Solubility Relationships of Aluminum and Iron Minerals Associated with Acid Mine Drainage
The ability to properly manage the oxidation of pyritic minerals and associated acid mine drainage is dependent upon
understanding the chemistry of the disposal environment. One accepted disposal method is placing pyritic-containing
materials in the groundwater environment. the objective of this study was to examine the solubility relationships of Al
and Fe minerals associated with pyritic waste disposed in a low leaching aerobic saturated environment. Two eastern
oil shales were used in this oxidizing equilibration study, a New Albany Shale (unweathered, 4.6 percent pyrite), and a
Chattanooga Shale (weathered, 1.5 percent pyrite). Oil shale samples were equilibrated with distilled-deionized water from
1 to 180 d with a 1:1 solid-to-solution ratio. The suspensions were filtered and the clear filtrates were analyzed for total
cations and anions. Ion activities were calculated from total concentrations. Below pH 6.0, depending upon SO42-
activity, Al3+ solubility was controlled by AlOHSO4 (solid phase) for both shales.
Initially, Al3+ solubility for the New Albany Shale showed equilibrium with amorphous Al(OH)3.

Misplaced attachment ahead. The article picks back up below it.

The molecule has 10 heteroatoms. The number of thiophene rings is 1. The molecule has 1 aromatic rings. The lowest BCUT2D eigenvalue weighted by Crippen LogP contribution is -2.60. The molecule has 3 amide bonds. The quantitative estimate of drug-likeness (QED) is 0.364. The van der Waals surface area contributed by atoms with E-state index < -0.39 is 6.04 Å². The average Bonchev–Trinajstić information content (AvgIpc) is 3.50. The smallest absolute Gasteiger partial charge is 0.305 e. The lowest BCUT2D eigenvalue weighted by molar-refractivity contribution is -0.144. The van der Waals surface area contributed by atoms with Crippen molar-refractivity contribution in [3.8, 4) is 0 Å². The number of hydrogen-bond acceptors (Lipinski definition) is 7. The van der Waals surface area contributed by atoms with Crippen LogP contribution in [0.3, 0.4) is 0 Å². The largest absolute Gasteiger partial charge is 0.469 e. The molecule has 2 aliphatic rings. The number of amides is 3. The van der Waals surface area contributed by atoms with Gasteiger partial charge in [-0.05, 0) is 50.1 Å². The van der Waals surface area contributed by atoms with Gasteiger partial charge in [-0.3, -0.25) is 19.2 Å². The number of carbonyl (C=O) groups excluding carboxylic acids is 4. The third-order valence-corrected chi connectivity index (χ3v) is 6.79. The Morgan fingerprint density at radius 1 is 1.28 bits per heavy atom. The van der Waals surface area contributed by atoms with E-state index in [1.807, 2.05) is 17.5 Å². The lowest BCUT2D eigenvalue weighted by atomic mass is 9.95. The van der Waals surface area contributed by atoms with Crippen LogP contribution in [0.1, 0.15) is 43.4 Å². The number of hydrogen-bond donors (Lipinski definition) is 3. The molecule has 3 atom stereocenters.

The pH decreased with time, and Al3+ solubility approached equilibrium with AlOHSO4(s).
Below pH 6.0, Fe3+ solubility appeared to be regulated by a basic iron sulfate solid phase with the
stoichiometric composition of FeOHSO4(s). The results of this study indicate that below pH 6.0, Al3+
and Fe3+ solubilities, are limited by basic Al and Fe sulfate solid phases (AlOHSO4(s) and
FeOHSO4(s)). The results from this study further indicate that the acidity in oil shale waters is produced
from the hydrolysis of Al3+ and Fe3+ activities in solution. These results indicate a
fundamental change in the stoichiometric equations used to predict acidity from iron sulfide oxidation. The results of this
study also indicate that water quality predictions associated with acid mine drainage can be based on fundamental
thermodynamic relationships. As a result, waste management decisions can be based on waste-specific/site-specific
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